About this Journal Submit a Manuscript Table of Contents
Computational and Mathematical Methods in Medicine
Volume 2013 (2013), Article ID 425184, 8 pages
http://dx.doi.org/10.1155/2013/425184
Research Article

Recent Progress on the Factorization Method for Electrical Impedance Tomography

Department of Mathematics, University of Würzburg, 97074 Würzburg, Germany

Received 12 November 2012; Accepted 15 March 2013

Academic Editor: Bill Lionheart

Copyright © 2013 Bastian Harrach. This is an open access article distributed under the Creative Commons Attribution License, which permits unrestricted use, distribution, and reproduction in any medium, provided the original work is properly cited.

Abstract

The Factorization Method is a noniterative method to detect the shape and position of conductivity anomalies inside an object. The method was introduced by Kirsch for inverse scattering problems and extended to electrical impedance tomography (EIT) by Brühl and Hanke. Since these pioneering works, substantial progress has been made on the theoretical foundations of the method. The necessary assumptions have been weakened, and the proofs have been considerably simplified. In this work, we aim to summarize this progress and present a state-of-the-art formulation of the Factorization Method for EIT with continuous data. In particular, we formulate the method for general piecewise analytic conductivities and give short and self-contained proofs.

1. Introduction

Electrical impedance tomography (EIT) aims to reconstruct the spatial conductivity distribution inside an imaging subject from current-voltage measurements on a part of its surface . Mathematically, this leads to the problem of recovering the coefficient in the elliptic partial differential equation from knowledge of the corresponding Neumann-to-Dirichlet operator (NtD) where is the solution of (1). We describe the precise mathematical setting in Section 2.1.

In several applications, EIT is used to determine the position of conductivity changes. This includes anomaly detection problems, where is compared to a reference NtD in order to determine, if and where differs from a known background conductivity . This problem also appears in time-difference EIT, where measurements at different times are compared to monitor temporal conductivity changes. These applications lead to the shape reconstruction problem of determining the support of from and .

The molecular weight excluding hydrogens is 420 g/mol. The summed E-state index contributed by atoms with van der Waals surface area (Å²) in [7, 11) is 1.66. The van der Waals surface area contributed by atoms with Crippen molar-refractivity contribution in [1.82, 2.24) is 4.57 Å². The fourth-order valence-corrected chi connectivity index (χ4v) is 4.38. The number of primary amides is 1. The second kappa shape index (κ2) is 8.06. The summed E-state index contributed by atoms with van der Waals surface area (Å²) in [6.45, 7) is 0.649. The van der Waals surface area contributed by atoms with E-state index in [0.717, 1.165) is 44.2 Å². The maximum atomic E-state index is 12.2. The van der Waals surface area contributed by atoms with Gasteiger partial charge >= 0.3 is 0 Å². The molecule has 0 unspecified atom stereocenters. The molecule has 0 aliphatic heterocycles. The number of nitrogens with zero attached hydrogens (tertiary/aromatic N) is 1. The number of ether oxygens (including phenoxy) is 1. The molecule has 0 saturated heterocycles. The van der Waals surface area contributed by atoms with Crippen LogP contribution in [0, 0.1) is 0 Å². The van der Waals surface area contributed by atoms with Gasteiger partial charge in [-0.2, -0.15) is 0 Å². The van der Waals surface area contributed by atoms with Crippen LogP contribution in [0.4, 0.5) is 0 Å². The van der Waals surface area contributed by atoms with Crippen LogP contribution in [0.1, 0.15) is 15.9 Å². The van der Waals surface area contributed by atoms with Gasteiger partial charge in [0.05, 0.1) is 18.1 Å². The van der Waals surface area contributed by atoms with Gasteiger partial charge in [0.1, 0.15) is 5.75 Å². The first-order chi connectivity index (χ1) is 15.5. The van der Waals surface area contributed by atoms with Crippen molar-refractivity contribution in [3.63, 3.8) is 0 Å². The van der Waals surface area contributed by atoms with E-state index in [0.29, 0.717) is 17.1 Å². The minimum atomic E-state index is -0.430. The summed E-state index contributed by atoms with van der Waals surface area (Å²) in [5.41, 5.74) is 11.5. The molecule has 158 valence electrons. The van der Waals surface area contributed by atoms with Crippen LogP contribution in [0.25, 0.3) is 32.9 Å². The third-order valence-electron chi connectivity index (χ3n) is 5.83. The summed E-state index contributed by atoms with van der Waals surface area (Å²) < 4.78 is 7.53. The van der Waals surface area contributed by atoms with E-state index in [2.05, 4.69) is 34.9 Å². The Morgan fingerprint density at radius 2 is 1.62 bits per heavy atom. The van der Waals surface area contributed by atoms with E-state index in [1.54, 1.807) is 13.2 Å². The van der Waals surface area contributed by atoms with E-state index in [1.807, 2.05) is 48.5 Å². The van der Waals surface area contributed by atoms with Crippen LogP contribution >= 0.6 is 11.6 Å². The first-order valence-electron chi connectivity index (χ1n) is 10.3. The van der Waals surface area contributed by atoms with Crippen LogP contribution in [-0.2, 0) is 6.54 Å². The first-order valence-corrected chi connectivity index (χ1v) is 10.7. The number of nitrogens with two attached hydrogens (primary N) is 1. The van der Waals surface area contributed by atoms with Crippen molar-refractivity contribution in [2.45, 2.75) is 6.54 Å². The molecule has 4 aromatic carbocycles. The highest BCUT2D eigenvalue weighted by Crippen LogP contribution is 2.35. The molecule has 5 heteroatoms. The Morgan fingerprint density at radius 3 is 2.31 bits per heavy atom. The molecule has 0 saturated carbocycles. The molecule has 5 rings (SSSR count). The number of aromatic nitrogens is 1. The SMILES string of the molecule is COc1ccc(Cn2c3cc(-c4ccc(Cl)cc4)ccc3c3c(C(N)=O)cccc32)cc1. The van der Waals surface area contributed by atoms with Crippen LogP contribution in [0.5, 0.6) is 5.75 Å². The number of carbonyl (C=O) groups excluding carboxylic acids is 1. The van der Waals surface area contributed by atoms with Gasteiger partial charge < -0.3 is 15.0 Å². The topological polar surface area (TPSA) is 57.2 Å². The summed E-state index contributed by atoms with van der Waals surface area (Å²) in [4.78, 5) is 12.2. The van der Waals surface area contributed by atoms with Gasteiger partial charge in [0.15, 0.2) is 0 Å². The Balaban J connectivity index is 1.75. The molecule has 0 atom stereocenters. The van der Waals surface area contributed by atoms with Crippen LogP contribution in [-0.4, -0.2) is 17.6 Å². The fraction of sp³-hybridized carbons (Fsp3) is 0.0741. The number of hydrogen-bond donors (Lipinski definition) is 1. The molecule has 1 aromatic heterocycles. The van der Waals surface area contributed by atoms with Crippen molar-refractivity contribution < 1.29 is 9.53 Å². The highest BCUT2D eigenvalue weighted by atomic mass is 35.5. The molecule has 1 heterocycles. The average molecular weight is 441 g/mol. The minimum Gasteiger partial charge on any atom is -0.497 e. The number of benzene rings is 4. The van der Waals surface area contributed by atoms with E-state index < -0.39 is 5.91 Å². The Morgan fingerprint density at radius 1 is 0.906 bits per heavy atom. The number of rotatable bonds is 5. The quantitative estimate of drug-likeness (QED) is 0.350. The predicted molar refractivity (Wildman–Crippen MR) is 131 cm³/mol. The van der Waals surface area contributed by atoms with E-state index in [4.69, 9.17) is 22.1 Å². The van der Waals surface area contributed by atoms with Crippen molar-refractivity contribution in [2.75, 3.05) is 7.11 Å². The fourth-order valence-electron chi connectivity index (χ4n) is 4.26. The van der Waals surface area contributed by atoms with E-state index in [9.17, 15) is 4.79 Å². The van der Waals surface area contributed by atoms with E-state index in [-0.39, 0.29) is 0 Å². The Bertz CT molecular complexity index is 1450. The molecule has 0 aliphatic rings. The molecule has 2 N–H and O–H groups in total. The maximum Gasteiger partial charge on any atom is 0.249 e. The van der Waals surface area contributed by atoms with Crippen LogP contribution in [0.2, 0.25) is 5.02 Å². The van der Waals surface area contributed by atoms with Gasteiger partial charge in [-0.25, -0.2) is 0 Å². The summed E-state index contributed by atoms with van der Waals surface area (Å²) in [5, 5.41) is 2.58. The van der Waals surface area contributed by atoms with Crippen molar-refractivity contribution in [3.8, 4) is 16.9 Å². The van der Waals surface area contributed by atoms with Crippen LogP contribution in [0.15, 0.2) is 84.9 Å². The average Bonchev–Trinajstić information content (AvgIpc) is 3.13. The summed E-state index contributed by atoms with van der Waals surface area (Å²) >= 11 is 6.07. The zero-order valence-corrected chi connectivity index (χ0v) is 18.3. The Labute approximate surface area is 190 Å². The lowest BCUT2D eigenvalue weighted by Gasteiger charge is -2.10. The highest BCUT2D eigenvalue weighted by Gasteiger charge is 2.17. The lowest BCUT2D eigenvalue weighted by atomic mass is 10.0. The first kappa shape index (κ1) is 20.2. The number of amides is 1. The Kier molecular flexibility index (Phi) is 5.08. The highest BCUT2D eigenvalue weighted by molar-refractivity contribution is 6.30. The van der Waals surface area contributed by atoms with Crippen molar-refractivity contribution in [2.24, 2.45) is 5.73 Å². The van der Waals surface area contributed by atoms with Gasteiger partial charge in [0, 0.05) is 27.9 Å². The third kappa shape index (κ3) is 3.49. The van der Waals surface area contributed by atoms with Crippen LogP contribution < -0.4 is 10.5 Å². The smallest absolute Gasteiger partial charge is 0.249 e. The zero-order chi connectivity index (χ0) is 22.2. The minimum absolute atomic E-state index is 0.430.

A prominent noniterative shape reconstruction method is the Factorization Method. It was introduced by Kirsch [1] for inverse scattering problems and extended to EIT by Brühl and Hanke [24]. In its original form (cf. [4]), the method assumes that where is a union of separated, smoothly bounded, and simply connected domains, on which there is a conductivity jump of at least ; that is, The method then characterizes the unknown shape by a range criterion. For all unit vectors , , where is the so-called dipole function, that is, the solution of The range criterion (5) can be implemented numerically, so that each point can be tested whether it belongs to the unknown inclusion or not.

Substantial progress has been made on the Factorization Method since the original works of Kirsch, Brühl, and Hanke. In the following, we restrict ourselves to progress in the context of EIT. Overviews on the FM for EIT have been given by Hanke and Brühl [5], in the book of Kirsch and Grinberg [6], and in a recent chapter of Hanke and Kirsch in Scherzer's Handbook of Mathematical Methods in Imaging [7]. The FM for EIT has been treated as a special case of more general elliptic problems by Kirsch [8], the author [9], and by Nachman, Päivärinta and Teirilä [10]. A half-space setting has been considered by Hanke and Schappel [11]. Electrode models have been covered in the works of Brühl, Lechleiter, Hakula, Hanke, Hyvönen and Pursiainen [5, 1215]. The FM has been extended to the complex conductivity case arising in frequency-difference EIT by Seo, Woo and the author [16, 17]. A priori separated indefinite inclusions have been treated by Schmitt [18], and Schmitt and Kirsch discussed the determination of the contrast level in the context of the FM for EIT in [19]. Hyvönen and the author have removed the assumptions on the inclusion contrast and boundary regularity in [20], and [21] discusses the relation of the FM to localized potentials.

In this work, we aim to summarize the theoretical progress and present a state-of-the-art formulation of the Factorization Method for EIT with continuous data. In particular, we will formulate the method for general piecewise analytic conductivities and give short and self-contained proofs.

2. Setting and Auxiliary Results

2.1. The Setting